You can read about Bitcoins on its own site, but summarizing the story, some computer engineers developed a currency that rely on peer-to-peer networking to conduct exchanges and also to generate new currency (which has a hard-coded limit to creation). Your ability to generate currency is directly a proportion of how much CPU power you can generate to solve a mathematical problem. With a typical personal computer, your ability to do this is quite limited. However, people with more powerful hardware (in particular, advanced graphic cards) are able to solve these problems.
What I am finding relatively amusing is that this marketplace has an active following with people actively trading bitcoins for cash and vice versa. Over the past year, the market for this product has increased significantly, with about US$500,000 traded yesterday alone:
A currency is only as good as the confidence that people have in it. In this case, they believe a currency that can be minted only by some algorithmic work is something that inspires confidence because the rate of currency generation is relatively pre-defined. In light of this, it is not that different than any other currency. Gold-backed currencies have confidence because they can be exchanged for bits of yellow metal. Some countries can mine the yellow metal better than others. Canadian (paper) currency is valuable because it can be exchanged to pay governments taxes (fundamentally, this is the only true value the Canadian dollar has).
There is also the issue of “counterfeiting”, even if the bitcoin system is technically secure. One problem is that you can create an identical digital currency and call it something different. So in this essence, counterfeiting is a very relevant concern – not direct counterfeiting, but copy-catting. Bitcoin does have a “first mover advantage” which may mitigate against this.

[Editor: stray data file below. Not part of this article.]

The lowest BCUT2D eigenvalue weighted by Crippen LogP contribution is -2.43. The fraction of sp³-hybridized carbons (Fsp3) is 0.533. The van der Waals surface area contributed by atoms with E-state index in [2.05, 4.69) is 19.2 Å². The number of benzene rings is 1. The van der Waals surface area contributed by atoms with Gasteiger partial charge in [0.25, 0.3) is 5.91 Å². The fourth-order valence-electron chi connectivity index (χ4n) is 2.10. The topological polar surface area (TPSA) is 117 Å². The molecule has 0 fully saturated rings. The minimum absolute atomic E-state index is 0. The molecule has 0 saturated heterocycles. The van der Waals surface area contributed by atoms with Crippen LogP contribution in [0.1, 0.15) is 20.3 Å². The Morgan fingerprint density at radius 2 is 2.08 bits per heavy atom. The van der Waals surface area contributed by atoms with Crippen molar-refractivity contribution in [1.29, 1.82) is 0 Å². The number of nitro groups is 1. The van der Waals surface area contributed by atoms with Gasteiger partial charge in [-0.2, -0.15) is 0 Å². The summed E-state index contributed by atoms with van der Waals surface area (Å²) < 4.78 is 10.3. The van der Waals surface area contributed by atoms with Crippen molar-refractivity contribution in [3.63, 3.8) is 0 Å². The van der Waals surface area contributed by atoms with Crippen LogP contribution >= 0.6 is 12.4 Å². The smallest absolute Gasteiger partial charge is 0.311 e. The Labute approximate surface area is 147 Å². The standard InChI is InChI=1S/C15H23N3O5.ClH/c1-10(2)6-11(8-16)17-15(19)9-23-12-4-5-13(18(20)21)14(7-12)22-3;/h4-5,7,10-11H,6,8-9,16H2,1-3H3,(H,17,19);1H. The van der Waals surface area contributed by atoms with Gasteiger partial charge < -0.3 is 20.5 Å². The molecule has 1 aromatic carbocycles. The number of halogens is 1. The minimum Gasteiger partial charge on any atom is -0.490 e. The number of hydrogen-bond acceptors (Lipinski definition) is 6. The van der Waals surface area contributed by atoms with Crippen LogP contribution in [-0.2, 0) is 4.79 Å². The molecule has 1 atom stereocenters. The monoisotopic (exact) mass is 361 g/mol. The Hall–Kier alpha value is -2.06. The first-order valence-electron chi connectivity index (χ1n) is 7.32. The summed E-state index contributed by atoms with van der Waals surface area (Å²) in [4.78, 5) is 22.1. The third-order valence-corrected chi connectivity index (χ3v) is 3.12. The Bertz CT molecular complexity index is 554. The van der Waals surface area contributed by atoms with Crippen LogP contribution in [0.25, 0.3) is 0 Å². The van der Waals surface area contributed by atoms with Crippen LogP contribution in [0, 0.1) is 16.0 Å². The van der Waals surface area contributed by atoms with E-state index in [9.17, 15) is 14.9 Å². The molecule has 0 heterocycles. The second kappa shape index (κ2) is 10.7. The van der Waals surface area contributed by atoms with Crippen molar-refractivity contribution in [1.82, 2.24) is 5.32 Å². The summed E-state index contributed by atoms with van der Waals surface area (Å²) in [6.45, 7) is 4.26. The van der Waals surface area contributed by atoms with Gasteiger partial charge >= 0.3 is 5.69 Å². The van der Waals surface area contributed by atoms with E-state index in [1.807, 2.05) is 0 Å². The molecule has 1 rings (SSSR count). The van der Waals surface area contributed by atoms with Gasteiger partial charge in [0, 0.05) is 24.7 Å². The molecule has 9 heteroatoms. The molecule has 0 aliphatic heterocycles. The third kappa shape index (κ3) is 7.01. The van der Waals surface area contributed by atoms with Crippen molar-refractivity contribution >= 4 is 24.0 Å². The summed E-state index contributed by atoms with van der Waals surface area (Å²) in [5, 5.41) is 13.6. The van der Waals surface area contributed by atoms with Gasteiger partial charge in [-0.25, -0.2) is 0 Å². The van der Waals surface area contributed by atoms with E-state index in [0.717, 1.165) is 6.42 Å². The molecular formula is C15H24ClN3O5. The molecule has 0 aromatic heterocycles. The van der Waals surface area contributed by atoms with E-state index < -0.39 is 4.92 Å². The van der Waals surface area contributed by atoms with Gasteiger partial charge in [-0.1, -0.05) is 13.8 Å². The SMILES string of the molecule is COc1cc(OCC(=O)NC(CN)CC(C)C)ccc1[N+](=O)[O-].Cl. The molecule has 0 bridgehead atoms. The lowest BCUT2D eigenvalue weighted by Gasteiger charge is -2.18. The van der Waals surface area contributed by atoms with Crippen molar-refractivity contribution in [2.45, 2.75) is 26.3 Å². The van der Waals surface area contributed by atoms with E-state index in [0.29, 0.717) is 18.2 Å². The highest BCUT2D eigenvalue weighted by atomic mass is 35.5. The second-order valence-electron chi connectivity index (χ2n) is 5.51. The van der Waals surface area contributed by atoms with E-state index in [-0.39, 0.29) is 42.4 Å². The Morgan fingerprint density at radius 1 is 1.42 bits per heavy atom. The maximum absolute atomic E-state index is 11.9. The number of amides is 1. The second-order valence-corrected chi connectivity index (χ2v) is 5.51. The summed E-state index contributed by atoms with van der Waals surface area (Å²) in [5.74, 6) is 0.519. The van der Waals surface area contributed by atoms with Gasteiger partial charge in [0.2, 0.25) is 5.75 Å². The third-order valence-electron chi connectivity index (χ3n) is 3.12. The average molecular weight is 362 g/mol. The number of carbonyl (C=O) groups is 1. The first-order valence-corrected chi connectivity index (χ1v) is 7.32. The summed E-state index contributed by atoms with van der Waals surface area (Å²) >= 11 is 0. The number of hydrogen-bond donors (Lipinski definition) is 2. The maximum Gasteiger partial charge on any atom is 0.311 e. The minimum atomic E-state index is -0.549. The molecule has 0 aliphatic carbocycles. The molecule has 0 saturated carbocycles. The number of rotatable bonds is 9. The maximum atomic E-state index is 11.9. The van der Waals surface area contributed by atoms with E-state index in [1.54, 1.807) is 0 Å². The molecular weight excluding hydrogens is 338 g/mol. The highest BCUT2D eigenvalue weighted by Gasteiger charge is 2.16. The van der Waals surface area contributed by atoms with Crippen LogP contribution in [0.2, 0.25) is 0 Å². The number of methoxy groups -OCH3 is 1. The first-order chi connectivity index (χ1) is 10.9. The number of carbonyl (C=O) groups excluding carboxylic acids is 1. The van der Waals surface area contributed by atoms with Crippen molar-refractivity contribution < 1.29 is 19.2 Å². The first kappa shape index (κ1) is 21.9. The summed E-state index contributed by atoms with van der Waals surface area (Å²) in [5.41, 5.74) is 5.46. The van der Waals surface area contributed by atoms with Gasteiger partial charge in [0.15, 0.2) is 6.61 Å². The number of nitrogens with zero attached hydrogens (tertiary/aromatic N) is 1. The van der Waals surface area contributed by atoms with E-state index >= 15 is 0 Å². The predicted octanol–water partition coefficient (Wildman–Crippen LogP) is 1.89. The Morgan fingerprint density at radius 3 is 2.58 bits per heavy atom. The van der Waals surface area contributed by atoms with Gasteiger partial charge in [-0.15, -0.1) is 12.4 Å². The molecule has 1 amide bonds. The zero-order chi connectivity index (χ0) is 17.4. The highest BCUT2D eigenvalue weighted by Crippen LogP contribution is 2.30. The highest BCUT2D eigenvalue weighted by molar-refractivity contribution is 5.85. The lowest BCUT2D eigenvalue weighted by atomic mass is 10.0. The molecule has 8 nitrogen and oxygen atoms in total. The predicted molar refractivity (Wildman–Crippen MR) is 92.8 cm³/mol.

My last point is that generating CPU cycles is not “free” – not only do you have to keep your computer on to doing so, but the watts required to power your processor is higher when it isn’t idle. There is an interesting article about a person in Mission, British Columbia (a suburb of Vancouver, BC), getting raided by the RCMP because his power consumption was typical to that of a marijuana grow-operation. Instead, he was mining for Bitcoins. As people hit the “Bitcoin lottery” and receive a block of 50 bitcoins, this can be liquidated in the marketplace for approximately US$800-900 – not a bad haul for an expenditure of electricity.
The debate here should not be whether Bitcoins are useful as a currency or not, but the lesson here is strictly one in economics – people see value in very strange things, and when people do see value, there will be markets created. In this case, the product is a currency that is only valuable because of its rarity and difficulty of generation, and is not too different than trading artwork or collectibles which have similar appeal.
I would like to thank Alfred Pang, a personal friend, for pointing out Bitcoin to me many months ago. You may wish to purchase his 99 cent e-book, 100 Things to Do the Day After You Are Fired, for amusement. (I do not receive any remuneration for this link whatsoever). If you don’t feel like paying cash, this also works out to about 0.058 bitcoins (which can be sent to Bitcoin address 1B3brvhfMZVS3sRgJaSUijrT9FMyhhVoAB).